If one is serious about planning - if you are asking what you will eat, and what tools you will have and use - you are asking the wrong damn question. What matters - and what should have always mattered - is what will your children and grandchildren do? If you think you will scavenge or stockpile supplies - good for you, you might give yourself some short term selfish gains. What will your descendants do when the tools break, the metals corrode, and the stockpiles are gone?

Not your problem? They're smart, they'll solve it later? Sound like a perpetuation of the current mess?

Once you start thinking long term, it puts the short term stuff into perspective. Important - yes - but stupid and selfish to fixate on it at the cost of people who must live later than you.

Bob Wallace

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Re: Surviving the Upcoming Climatic Upheavals in the 1st World
« Reply #3 on: May 14, 2013, 07:18:41 AM »
If you live in a first world/developed country then it is quite unlikely that you're going to be thrown into a situation in which you'll need to go all "survivalist".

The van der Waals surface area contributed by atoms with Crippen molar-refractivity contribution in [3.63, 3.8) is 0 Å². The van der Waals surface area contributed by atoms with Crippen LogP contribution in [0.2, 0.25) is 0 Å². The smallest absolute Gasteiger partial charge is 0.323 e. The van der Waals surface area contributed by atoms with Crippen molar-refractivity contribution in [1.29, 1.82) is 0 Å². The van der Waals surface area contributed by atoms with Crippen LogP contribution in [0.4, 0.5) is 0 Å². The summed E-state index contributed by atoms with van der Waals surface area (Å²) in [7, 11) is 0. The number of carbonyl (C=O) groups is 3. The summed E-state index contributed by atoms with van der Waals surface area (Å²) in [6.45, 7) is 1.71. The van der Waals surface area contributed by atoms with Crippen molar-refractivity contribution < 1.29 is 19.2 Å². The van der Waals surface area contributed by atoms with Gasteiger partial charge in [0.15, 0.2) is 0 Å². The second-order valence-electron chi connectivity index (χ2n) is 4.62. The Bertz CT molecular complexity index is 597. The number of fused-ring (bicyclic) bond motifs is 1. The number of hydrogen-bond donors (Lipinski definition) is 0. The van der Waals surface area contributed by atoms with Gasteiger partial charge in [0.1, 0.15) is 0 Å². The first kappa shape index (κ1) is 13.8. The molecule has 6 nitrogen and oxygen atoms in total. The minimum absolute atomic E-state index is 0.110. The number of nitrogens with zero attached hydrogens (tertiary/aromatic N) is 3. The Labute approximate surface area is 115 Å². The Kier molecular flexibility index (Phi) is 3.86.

"When we reach a point of general collapse" applies if you live in Somalia or some other country which is already on the edge.




OldLeatherneck

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Re: Surviving the Upcoming Climatic Upheavals in the 1st World
« Reply #4 on: May 15, 2013, 01:30:30 AM »
I would suggest that everyone who is concerned about the future re: AGW/CC, take a personal inventory to determine what they could realistically do in the near-term.

Among the things (by no means comprehensive) to identify are:

1.  How will AGW/CC impact you personally in your present locale?
2.  Your age.
3.  Financial health. Can you afford to easily relocate, if necessary?
4.  Physical health.  Do you have special needs that may limit your future plans?
5.  How willing are you to relocate?